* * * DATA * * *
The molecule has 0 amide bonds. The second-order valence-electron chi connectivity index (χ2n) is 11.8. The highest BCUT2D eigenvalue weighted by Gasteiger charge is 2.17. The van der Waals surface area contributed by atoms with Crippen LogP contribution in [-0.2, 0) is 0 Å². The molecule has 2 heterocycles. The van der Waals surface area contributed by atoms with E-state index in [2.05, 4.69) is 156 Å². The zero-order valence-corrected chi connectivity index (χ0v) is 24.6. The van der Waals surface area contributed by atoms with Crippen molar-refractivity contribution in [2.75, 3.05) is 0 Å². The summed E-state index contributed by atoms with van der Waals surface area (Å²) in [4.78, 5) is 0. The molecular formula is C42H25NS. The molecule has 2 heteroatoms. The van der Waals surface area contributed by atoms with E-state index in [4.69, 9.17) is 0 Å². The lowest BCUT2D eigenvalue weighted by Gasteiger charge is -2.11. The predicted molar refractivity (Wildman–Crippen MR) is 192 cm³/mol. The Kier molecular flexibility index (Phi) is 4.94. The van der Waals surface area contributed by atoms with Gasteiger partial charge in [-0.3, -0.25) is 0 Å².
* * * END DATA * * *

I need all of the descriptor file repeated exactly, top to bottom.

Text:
The molecule has 0 amide bonds. The second-order valence-electron chi connectivity index (χ2n) is 11.8. The highest BCUT2D eigenvalue weighted by Gasteiger charge is 2.17. The van der Waals surface area contributed by atoms with Crippen LogP contribution in [-0.2, 0) is 0 Å². The molecule has 2 heterocycles. The van der Waals surface area contributed by atoms with E-state index in [2.05, 4.69) is 156 Å². The zero-order valence-corrected chi connectivity index (χ0v) is 24.6. The van der Waals surface area contributed by atoms with Crippen molar-refractivity contribution in [2.75, 3.05) is 0 Å². The summed E-state index contributed by atoms with van der Waals surface area (Å²) in [4.78, 5) is 0. The molecular formula is C42H25NS. The molecule has 2 heteroatoms. The van der Waals surface area contributed by atoms with E-state index in [4.69, 9.17) is 0 Å². The lowest BCUT2D eigenvalue weighted by Gasteiger charge is -2.11. The predicted molar refractivity (Wildman–Crippen MR) is 192 cm³/mol. The Kier molecular flexibility index (Phi) is 4.94. The van der Waals surface area contributed by atoms with Gasteiger partial charge in [-0.3, -0.25) is 0 Å².